Ultrasound is most commonly known for diagnostic imaging and image-guided interventions, but there is also the potential to harness its power for therapeutic benefits. The use of ultrasound as a therapy is growing, with more than 1,900 active clinical investigations underway. There are also avenues to get insurance reimbursement for the treatment of certain ailments with ultrasound therapy, including bone metastases, essential tremor, and prostate.
In order to help guide physicians that may become involved in the use of ultrasound therapies, the Bioeffects Committee of the American Institute of Ultrasound in Medicine (AIUM) has issued new and updated statements on the AIUM website. These statements help to identify what to consider when using ultrasound therapies, including what happens to the targeted tissue and safety. Some highlights from these statements include:
- Although safe when used properly for imaging, ultrasound can cause biological effects associated with therapeutic benefits when administered at sufficient exposure levels. Ultrasound therapeutic biological effects occur through two known mechanisms: thermal and mechanical. Thermal effects occur as the result of absorption of ultrasound waves within tissue, resulting in heating. Mechanical effects, such as fluid streaming and radiation force, are initiated by the transfer of energy/momentum from the incident pulse to tissue or nearby biofluids. Indirect mechanical effects can also occur through interaction of the ultrasound pulse with microbubbles such as ultrasound contrast agents. Importantly, thermal and mechanical mechanisms can trigger biological responses that result in desired therapeutic endpoints.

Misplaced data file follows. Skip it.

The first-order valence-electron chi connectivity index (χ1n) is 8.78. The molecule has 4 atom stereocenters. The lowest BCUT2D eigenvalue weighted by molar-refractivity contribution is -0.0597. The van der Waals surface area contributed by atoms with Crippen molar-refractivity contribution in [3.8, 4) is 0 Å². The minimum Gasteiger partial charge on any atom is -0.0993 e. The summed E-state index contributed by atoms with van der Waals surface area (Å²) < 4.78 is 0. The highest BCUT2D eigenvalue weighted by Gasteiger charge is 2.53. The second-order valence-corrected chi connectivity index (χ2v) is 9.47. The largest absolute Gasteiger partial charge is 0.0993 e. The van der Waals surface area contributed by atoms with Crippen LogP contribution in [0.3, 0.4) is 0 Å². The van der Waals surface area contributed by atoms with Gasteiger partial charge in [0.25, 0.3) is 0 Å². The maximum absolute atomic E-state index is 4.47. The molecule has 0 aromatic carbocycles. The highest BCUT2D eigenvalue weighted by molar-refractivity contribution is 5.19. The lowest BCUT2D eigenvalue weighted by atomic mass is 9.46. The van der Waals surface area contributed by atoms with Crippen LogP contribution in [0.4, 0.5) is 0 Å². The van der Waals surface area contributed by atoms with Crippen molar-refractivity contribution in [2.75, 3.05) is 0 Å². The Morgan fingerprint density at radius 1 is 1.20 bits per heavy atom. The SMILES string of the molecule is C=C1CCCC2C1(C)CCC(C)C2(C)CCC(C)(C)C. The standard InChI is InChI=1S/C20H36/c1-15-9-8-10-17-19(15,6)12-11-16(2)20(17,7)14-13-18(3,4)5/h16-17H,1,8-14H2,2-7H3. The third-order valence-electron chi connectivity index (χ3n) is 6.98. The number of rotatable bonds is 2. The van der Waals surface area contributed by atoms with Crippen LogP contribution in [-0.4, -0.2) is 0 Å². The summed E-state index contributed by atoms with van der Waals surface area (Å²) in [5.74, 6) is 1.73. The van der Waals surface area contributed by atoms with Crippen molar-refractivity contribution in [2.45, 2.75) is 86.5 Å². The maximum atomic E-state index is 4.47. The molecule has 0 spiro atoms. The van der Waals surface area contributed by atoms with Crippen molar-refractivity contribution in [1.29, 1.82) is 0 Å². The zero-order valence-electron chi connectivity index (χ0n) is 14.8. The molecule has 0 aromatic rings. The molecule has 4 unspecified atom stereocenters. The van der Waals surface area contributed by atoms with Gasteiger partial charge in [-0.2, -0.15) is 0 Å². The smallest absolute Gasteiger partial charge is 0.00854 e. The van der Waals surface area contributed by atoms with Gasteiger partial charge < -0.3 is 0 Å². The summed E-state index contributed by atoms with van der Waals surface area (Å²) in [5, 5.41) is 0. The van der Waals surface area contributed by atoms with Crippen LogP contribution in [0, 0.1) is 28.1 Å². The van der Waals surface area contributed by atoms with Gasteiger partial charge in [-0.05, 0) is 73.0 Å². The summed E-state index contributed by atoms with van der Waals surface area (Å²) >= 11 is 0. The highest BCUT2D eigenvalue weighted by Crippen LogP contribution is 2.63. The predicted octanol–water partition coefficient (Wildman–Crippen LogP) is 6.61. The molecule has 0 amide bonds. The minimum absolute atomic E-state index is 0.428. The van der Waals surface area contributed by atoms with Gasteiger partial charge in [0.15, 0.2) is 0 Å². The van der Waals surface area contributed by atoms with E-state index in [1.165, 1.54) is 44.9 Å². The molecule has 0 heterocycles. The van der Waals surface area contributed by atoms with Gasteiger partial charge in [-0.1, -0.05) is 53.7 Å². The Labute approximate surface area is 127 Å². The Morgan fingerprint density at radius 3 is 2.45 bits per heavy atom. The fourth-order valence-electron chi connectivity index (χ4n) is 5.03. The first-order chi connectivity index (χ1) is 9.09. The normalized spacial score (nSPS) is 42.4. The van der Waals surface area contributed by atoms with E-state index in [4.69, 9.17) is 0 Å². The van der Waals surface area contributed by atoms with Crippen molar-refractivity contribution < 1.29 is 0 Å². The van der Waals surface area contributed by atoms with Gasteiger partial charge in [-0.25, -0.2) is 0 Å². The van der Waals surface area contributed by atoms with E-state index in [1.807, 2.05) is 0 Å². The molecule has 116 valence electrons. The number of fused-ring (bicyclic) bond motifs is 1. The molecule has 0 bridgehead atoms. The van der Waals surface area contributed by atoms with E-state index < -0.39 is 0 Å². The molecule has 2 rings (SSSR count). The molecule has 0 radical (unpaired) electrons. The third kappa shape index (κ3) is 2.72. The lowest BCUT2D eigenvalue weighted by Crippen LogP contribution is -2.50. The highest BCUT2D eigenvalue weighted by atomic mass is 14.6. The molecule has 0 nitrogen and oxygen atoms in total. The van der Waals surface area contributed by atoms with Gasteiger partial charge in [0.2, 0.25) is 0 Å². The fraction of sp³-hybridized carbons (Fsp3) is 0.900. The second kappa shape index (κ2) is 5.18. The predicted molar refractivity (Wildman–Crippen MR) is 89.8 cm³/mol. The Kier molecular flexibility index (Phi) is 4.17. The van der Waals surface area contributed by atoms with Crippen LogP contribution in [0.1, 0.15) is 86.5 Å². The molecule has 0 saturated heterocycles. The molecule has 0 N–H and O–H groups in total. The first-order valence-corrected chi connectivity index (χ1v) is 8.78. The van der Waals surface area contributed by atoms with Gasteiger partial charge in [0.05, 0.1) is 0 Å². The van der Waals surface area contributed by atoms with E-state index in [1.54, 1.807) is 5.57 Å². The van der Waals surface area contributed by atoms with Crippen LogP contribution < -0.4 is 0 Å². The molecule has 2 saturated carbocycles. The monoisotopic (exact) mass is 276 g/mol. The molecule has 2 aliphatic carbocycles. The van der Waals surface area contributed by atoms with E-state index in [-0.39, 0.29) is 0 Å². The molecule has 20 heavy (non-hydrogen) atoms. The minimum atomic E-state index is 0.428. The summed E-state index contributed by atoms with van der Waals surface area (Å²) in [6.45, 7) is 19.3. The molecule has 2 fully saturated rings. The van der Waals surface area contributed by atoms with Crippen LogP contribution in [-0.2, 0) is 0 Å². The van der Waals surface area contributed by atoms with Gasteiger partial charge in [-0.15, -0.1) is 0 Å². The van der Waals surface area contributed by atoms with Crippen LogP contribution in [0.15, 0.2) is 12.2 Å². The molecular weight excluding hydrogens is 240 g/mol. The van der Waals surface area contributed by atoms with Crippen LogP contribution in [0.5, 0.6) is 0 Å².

- The type of bioeffects generated by ultrasound depend on many factors, including the ultrasound source, exposure conditions, presence of cavitation nuclei, and tissue type. Different bioeffects will require different amounts of ultrasound, and thermal and mechanical mechanisms can occur simultaneously for some exposure conditions.
- There is the possibility of adverse effects in therapeutic ultrasound for targeted and untargeted tissue. Practitioners using these modalities must be well trained on the safe and effective use of therapeutic devices, knowledgeable about potential adverse events, aware of contraindications, and diligent in performing safe procedures. Image guidance should be used to ensure accurate targeting and dosing to maximize the outcomes for patients.
The statements issued by the AIUM’s Bioeffects Committee are intended as baseline considerations when a new therapy device is being put into practice. As ultrasound therapies continue to be adopted into clinical use, the Bioeffects Committee will continue to monitor outcomes in order to inform and educate the community.
Interested in learning more about the bioeffects of ultrasound? Check out the following Official Statements from the American Institute of Ultrasound in Medicine (AIUM):